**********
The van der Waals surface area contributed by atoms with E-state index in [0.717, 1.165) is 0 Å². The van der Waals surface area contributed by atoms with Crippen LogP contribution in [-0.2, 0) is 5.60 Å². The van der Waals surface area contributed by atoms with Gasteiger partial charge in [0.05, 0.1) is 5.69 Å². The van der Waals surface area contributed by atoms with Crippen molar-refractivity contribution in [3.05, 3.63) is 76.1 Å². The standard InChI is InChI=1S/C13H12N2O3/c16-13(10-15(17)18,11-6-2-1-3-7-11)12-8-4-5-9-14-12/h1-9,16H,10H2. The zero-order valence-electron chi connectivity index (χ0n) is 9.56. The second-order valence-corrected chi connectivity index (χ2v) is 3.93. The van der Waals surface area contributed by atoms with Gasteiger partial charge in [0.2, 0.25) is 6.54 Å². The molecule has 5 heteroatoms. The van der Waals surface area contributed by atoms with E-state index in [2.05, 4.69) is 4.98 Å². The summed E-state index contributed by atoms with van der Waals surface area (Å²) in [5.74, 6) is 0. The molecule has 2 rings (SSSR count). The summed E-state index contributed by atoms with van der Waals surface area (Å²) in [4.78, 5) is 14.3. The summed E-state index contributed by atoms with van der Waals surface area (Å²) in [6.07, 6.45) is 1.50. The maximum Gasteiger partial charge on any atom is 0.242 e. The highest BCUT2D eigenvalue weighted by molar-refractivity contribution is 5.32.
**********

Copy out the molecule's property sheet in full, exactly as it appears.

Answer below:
The van der Waals surface area contributed by atoms with E-state index in [0.717, 1.165) is 0 Å². The van der Waals surface area contributed by atoms with Crippen LogP contribution in [-0.2, 0) is 5.60 Å². The van der Waals surface area contributed by atoms with Gasteiger partial charge in [0.05, 0.1) is 5.69 Å². The van der Waals surface area contributed by atoms with Crippen molar-refractivity contribution in [3.05, 3.63) is 76.1 Å². The standard InChI is InChI=1S/C13H12N2O3/c16-13(10-15(17)18,11-6-2-1-3-7-11)12-8-4-5-9-14-12/h1-9,16H,10H2. The zero-order valence-electron chi connectivity index (χ0n) is 9.56. The second-order valence-corrected chi connectivity index (χ2v) is 3.93. The van der Waals surface area contributed by atoms with Gasteiger partial charge in [0.2, 0.25) is 6.54 Å². The molecule has 5 heteroatoms. The van der Waals surface area contributed by atoms with E-state index in [2.05, 4.69) is 4.98 Å². The summed E-state index contributed by atoms with van der Waals surface area (Å²) in [5.74, 6) is 0. The molecule has 2 rings (SSSR count). The summed E-state index contributed by atoms with van der Waals surface area (Å²) in [4.78, 5) is 14.3. The summed E-state index contributed by atoms with van der Waals surface area (Å²) in [6.07, 6.45) is 1.50. The maximum Gasteiger partial charge on any atom is 0.242 e. The highest BCUT2D eigenvalue weighted by molar-refractivity contribution is 5.32.